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The issue isn't people being defensive Because Games, it's that there is a massive gulf between games that can be classified as purely commercial and games that can be classified as purely artistic. Just because you can point to games like Call of Duty or Gone Home that fit very neatly into one category, that doesn't change the fact that many games, maybe even most games, especially on, are an awkward fit for either.

Where would you class Hyper Light Drifter? Or Pillars of Eternity? Or Dark Souls? Or Monument Valley? Where would you class something like a basic flash game, where there's no serious artistic intent, but no possibility of making money? Is there anything coherent in calling Mystery of Time and Space a commercial game? 

I get that sometimes you're really just looking for games with serious artistic intent, or games that are mindless time-wasters, but what you're proposing is that somehow all games be categorized into a binary classification that immediately forecloses on any room for nuance.

Hyper Light Drifter, Pillars of Eternity, and Dark Souls are all commercial, what? They're made to be enjoyable, playable games that give you a certain number of hours of entertainment that you want to pay money for. Monument Valley is still more towards commercial than artistic, but it could go in both because as I've said a dozen times in this thread, it's not mutually exclusive. Flash games? Well if they're not trying to be commercial games, if they're not intending to get your attention and get you to play them for the fun of it and entertain you, then they're artistic. It's not about whether something has "artistic merit" or whatever BS arbitrary measurement someone wants to try and put on it, when it comes down to it, it's about whether a game is trying to be commercially viable or not. But I thought that would be a more confusing way to phrase things because I figured people would get less hung up on commercial vs artistic than commercial vs non-commercial.

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Your initial post did not say that you can have both, and your opening paragraph explicitly states that you think these two are in direct conflict. When I made this post I did not see your post where you elucidated that in your proposal they would not be mutually exclusive.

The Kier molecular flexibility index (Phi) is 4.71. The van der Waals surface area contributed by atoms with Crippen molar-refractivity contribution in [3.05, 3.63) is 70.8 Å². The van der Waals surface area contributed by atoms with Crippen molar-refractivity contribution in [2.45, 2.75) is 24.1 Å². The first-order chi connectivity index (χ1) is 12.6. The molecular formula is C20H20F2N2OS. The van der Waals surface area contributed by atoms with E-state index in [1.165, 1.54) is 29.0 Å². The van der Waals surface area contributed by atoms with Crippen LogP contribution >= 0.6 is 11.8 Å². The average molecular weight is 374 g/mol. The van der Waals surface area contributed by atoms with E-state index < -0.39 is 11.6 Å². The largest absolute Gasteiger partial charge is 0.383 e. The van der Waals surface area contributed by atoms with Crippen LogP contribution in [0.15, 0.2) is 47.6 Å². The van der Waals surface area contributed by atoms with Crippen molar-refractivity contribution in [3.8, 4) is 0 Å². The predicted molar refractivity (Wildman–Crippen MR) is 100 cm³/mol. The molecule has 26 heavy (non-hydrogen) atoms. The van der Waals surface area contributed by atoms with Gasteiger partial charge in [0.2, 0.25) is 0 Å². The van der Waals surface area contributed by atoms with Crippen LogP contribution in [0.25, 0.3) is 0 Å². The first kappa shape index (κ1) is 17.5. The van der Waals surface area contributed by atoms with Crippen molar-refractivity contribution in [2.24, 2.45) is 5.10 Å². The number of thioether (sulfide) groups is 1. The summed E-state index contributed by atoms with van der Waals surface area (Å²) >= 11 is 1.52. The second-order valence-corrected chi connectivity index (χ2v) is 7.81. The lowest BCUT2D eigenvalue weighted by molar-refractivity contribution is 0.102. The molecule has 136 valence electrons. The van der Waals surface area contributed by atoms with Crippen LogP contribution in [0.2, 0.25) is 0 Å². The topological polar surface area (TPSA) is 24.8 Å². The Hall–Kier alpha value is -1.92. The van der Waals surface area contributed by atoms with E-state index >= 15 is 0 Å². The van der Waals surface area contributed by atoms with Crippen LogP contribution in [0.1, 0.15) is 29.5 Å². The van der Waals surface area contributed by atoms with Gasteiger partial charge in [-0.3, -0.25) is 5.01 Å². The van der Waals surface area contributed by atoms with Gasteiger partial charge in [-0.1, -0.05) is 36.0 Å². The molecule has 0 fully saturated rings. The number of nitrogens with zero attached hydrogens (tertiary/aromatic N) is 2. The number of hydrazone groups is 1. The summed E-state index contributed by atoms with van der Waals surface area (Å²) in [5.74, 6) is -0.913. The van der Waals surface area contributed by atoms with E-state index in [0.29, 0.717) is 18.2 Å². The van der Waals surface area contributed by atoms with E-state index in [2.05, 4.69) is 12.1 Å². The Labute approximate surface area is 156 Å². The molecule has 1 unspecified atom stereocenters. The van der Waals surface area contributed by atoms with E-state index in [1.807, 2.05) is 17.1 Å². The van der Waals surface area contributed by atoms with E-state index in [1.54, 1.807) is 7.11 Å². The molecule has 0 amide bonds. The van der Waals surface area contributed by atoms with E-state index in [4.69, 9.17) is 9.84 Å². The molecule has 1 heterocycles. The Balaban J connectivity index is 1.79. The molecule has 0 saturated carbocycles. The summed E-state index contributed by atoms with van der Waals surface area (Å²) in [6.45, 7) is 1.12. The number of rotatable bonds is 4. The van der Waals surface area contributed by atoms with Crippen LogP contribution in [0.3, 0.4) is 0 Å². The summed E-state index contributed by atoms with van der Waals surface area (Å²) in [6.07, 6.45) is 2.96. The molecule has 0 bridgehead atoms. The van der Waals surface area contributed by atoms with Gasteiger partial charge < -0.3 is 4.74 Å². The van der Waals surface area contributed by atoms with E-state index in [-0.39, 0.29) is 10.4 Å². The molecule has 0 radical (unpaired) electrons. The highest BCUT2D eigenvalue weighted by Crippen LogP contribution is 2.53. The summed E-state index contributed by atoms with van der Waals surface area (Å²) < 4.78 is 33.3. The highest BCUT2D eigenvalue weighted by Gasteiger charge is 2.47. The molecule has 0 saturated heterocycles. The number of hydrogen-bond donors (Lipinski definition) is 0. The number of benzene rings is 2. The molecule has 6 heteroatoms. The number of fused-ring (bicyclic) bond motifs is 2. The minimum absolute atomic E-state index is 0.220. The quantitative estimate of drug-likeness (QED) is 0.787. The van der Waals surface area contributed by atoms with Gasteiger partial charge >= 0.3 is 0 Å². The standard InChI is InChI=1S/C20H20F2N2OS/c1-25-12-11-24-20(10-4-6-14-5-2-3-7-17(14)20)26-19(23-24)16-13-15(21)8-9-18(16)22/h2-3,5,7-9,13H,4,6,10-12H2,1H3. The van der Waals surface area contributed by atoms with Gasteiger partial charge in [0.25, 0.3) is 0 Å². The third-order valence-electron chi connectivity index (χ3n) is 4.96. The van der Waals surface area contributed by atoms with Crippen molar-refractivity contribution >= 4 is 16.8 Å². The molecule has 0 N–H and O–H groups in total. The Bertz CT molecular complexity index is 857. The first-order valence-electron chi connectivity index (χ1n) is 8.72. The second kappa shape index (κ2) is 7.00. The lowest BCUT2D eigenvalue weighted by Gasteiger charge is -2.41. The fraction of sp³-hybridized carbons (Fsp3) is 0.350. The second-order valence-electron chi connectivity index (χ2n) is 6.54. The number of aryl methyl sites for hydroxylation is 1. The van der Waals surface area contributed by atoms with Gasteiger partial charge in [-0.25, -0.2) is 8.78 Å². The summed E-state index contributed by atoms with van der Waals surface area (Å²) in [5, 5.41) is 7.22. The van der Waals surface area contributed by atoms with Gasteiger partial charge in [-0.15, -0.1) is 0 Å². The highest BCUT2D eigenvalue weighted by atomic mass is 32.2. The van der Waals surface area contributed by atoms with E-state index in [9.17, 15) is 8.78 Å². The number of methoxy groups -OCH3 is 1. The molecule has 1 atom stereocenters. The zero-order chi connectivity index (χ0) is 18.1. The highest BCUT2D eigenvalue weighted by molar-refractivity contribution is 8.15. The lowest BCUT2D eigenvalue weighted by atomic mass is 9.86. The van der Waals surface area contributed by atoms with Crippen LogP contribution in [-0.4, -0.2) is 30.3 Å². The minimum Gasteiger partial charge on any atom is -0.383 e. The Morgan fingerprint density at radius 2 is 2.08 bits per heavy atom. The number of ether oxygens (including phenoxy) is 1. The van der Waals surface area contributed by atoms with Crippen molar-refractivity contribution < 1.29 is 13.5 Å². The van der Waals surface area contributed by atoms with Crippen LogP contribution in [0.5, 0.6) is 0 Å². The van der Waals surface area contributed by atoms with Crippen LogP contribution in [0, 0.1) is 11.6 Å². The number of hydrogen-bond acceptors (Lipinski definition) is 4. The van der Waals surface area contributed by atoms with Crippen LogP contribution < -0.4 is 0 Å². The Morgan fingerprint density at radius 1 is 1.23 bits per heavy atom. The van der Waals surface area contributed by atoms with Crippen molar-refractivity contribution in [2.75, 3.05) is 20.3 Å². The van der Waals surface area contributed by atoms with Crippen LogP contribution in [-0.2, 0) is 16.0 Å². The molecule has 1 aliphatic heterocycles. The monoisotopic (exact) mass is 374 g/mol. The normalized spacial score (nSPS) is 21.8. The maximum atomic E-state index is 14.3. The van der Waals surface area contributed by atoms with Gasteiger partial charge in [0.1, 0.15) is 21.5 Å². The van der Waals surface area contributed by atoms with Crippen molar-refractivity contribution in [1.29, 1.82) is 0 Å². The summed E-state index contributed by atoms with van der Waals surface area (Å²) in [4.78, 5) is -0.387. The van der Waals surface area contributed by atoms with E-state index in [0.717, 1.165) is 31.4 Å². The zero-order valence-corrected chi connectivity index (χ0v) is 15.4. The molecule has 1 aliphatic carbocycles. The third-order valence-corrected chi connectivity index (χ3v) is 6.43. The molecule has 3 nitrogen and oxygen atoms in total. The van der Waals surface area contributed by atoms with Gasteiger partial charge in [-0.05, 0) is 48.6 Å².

If the system works in this way, then I've got no strong philosophical objection to it. My only suggestion would be to have "neither" as an option in addition to "both", since I think trashgames would pretty comfortably fit in that category.

At this point my real critique would be that I don't know how effective it would be at addressing the problem you're trying to address. The artgames tag already exists, so if the problem is that you're having a hard time finding art games, then how would adding a different way to tag your game as an artgame fix the problem that people aren't tagging their artgames as artgames?

And what about the backlog? The majority of content on any free-to-upload platform is going to be hit-and-run uploads, stuff that the original creators are no longer maintaining, so probably the vast majority of games released before the new feature is introduced will never be updated to use it.

I'm having a hard time understanding what the problem even is that you're trying to address.

My bad, I've edited the post to better reflect that point.

As for the problem I'm trying to address and how this would help, as I and others have said in here, trying to find games that are trying to be commercially viable and entertaining vs games that are explicitly non-commercial and experimental is difficult. Yes I could use the artgames tag but 1) it's a vague enough term that many games that are non-commercial don't fit into it, or are on the blurry edges, and 2) it's not prominently displayed anywhere - you'd effectively need to know about it to use it, and 3) You can't negate tags in the itch search, so you can't filter out the games that do know about the tag and have decided they fit in that category if you're looking for commercial games.

By making the tags prominent and official, it makes it significantly easier for a newcomer to find a jumping off point and funnel down to the games they actually want, instead of meeting resistance when they just want a fun FPS and have to wade through a ton of 7DFPS jam games, and vice versa.

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I have no idea what "The issue isn't people being defensive Because Games" means, but I'm not so sure that you're grocking the angle that I am coming from (and what I interpret as the concept that Fenreliania is putting forward). As a creator, I have interests in being better able to signal which of my projects I've developed/released with the intention of them being "commercially viable", and which I'm just open to letting people pay me for. As a player, I'm interested in that too, though I'm more interested in individual developers' views of their own works than I am in any rules or systems.

Asking where lines should be drawn, and as I said, whether something objectively has artistic merit or intent isn't relevant - my hope was to highlight that we're not talking about a sliding scale from "commercialised" to "artistic" here...